As promised, today I will be doing the first of my series of freeware spotlights. Unlike my Saturday, Monday, and Wednesday spots, these freeware entries won’t run every week, nor will they be numbered. However, unlike my “Cooking With Taco” spotlight, I’ll only be doing freeware as a way to fill in the odd Friday… mostly because I like alliteration.
This week, we’ll take a look at Smart Defrag 2 by I0bit.
If you’ve ever used a Windows computer (which I’m assuming the vast majority of you have) you probably know that the hard drives need to be defragmented from time to time in order to help the computer work a little better. This fragmentation is caused by the way that Windows handles file allocation and is really a discussion all in itself.
Now there are a LOT of drive defragmentation programs out there. One of these comes with windows and is widely viewed as being horrible, both because it’s pretty slow and has no configuration options (at least, not ones that are intuitive and easily accessible).
At the other end of the spectrum are packages like O&O Defrag, which is both fully featured and pretty fast. It’s also costs $30, which to me is a bit steep for a program I’m likely only going to run once a month or so. It’s also rather memory intensive compared to other solutions. You can get a test version of the software that you can trial for a bit, and there is a very old version of O&O Defrag that has been pruned down into a free version that you can find if you hunt around enough. Both of those options aren’t so great.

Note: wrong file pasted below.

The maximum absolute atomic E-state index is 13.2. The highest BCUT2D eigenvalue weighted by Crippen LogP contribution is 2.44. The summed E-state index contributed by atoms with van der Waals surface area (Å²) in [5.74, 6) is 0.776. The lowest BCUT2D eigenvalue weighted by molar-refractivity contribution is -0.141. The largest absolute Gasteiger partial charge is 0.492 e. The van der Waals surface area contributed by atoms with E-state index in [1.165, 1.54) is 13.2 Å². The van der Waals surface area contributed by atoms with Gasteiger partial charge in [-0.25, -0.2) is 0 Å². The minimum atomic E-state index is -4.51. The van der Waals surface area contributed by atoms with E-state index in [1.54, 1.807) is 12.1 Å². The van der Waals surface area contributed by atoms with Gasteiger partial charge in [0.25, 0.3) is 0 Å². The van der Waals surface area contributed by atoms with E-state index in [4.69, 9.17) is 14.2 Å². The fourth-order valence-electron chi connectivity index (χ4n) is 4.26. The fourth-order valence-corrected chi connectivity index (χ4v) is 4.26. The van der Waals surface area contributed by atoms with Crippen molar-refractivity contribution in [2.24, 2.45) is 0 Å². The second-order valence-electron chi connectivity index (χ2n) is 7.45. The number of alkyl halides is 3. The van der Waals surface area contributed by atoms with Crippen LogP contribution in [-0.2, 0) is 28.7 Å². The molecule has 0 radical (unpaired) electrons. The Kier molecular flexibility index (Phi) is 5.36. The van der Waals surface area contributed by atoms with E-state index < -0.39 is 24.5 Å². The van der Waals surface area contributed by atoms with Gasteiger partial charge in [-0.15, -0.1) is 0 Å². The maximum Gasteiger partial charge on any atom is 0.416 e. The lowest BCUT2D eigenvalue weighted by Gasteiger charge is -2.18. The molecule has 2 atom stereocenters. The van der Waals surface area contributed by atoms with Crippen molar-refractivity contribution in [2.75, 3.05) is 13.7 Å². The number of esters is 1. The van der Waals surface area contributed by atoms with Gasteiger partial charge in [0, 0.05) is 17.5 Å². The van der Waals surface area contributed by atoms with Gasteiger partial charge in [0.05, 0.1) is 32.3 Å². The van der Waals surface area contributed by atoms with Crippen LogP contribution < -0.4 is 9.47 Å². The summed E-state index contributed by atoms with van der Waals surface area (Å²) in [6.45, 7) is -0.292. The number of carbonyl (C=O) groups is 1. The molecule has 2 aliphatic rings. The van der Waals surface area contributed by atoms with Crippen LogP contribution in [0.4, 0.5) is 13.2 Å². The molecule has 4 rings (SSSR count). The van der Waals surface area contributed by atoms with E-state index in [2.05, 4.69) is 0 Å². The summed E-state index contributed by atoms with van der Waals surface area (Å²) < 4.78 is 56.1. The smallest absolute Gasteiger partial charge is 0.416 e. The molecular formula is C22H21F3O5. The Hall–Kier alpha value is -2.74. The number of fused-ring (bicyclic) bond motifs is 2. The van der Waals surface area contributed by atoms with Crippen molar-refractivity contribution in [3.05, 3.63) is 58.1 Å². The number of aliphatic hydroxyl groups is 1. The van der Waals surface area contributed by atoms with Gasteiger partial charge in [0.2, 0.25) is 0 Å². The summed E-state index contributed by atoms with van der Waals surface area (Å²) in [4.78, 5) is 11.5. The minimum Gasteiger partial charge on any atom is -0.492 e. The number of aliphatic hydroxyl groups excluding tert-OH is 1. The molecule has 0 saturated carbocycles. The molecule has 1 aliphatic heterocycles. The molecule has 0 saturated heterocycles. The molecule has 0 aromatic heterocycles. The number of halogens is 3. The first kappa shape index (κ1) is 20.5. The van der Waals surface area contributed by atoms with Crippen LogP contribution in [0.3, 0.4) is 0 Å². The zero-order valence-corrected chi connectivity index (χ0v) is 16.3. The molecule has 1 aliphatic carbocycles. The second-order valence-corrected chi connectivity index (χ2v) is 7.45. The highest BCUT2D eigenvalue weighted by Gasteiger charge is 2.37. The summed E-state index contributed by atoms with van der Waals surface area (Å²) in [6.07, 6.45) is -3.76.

On the free side of the spectrum, there are many defrag programs, most of which are pretty simple and don’t offer much in the way of features. Generally they just piggyback directly onto the Windows native algorithm and just encapsulate it with a few efficiency boosting algorithms and wrap it all in a simple GUI. By and large these solutions aren’t very impressive, and aren’t really that good.
This is where Smart Defrag 2 fills the freeware niche nicely. While it isn’t as fully featured as O&O, it certainly has enough features for the home user. It’s about as fast as O&O, uses less system resources when in monitoring mode, and does the job you need it to do, i.e. defragment your drives. It’s more robust than the Windows version and much more intuitive. You can also set up automatic defragging and the like, which is handy if you’re as forgetful as I am.
I’ve used Smart Defrag for a few years now and have been pretty happy with it. For those who want to tweak it, I recommend turning off the active defrag agent and instead set up a monthly defrag job. As of yet I’ve never hit a sudden defrag emergency that warrants constant monitoring of my system, and as such monitoring does consume some system resources, I find that I’m better off without it unless I’m doing something that specifically needs monitoring (which hasn’t actually happened yet). Otherwise, the software speaks pretty well for itself.
From the press side of things, Smart Defrag has a wide array of good ratings and editor’s choice awards with most of the primary software download sites (including ZDNet, Cnet, PC Magazine, TowCows, Softpedia, and PC World among many others). It’s a well established program, so you can put aside worries about it being malicious or poorly constructed.
-Confusion is a state of mind, or is it?